March 14, 2017

How Tchaikovsky can Help us Feel Good Again.

I remember exactly where I was when I decided to not ever feel again.

The bed in the orphanage dormitory was all white. It creaked when I moved. On either side of me lay other little girls creaking in their white beds. The walls were white too, but in the dark I couldn’t see them.

My hands and feet were cold. My stomach hurt. I was terrified.

“Don’t feel,” I said to myself. “You can do it. You can stop everything from hurting, just don’t feel.”

Of course, I was only three years old, so I didn’t actually have the language to say all those things. But, of course, I was able to communicate with myself and provide myself with a survival strategy. I was able—in my inchoate state—to figure out that if I felt anything at all about why my mother left me (or when she would come back), it wouldn’t feel good.

Ten years later, I was standing over the crib on the day my mother brought my baby brother home from the hospital, where he had almost died from spinal meningitis.

“We’re supposed to keep an eye on him,” she’d said. “In case he gets sick again.”

I leaned down and pulled a corner of the blanket over my brother’s small, sleeping body. At the same time, I pulled a corner of something made out of steel over my aching heart.

I didn’t want to keep an eye on my brother to see if he got sick again. It hurt too much.

“Don’t feel.”

I’ve had chronic, low-level—and sometimes not so low-level—depression all my life.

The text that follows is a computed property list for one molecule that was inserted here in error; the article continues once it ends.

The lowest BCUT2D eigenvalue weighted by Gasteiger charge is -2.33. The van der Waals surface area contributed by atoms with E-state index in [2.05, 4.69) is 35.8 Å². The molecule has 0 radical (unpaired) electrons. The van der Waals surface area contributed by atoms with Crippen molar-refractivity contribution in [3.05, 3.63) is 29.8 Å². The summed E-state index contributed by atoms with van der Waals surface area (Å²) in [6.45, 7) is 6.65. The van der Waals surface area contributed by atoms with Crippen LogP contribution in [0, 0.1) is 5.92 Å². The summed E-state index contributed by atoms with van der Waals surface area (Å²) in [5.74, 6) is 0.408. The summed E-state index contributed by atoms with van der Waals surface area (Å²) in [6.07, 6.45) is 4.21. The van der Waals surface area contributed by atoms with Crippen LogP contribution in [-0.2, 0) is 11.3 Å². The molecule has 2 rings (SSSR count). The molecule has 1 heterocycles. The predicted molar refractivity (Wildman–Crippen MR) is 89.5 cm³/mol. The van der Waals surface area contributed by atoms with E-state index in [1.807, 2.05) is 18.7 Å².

Big surprise that a woman who decided not to feel anything would be depressed.

Most mornings, I awaken with the thought that instead of having another day in which to be grateful to be alive, I have yet another day to get through.

That is, until I got married again four years ago, and I was entirely surprised by something.

“What’s that symphony you’re playing?” I asked David one morning. “What’s it called? Who wrote it?”

Whenever he’s home, David plays classical music. He’s listened to it all his life, knows all the composers, the names of all the pieces, and has developed a deep love for all that such works of art have to offer.

He told me early on, “When you listen to classical music, listen to it with your body—not with your head.”

And so, it happened.

How does the composer know what I’m feeling? How can he tell my story? How can he speak so well of my innate love of life—the love that I myself had suppressed?

As it turns out, Tchaikovsky awakened me. He went to the side of my bed in the orphanage, with his music, and said, “Don’t freeze—awaken. Awaken to all that there is.”

Of course, he did it wordlessly—just the way I’d done it when I was a little girl.

He did it with his music.

So, set aside 20 minutes, click on the video below, and put earbuds in your ears. Close your eyes and let the opening bars of the music bring you back to an early scene—any early scene will do.

As the music progresses, allow yourself to feel its vibrations in your body. Sit with the physical feelings the music stirs in you, without questioning them or naming them, until the entire piece is played out. When the music culminates, allow the applause of the audience to wash over you.



Author: Carmelene Siani

Image: Flickr/Monica H.

Editor: Yoli Ramazzina

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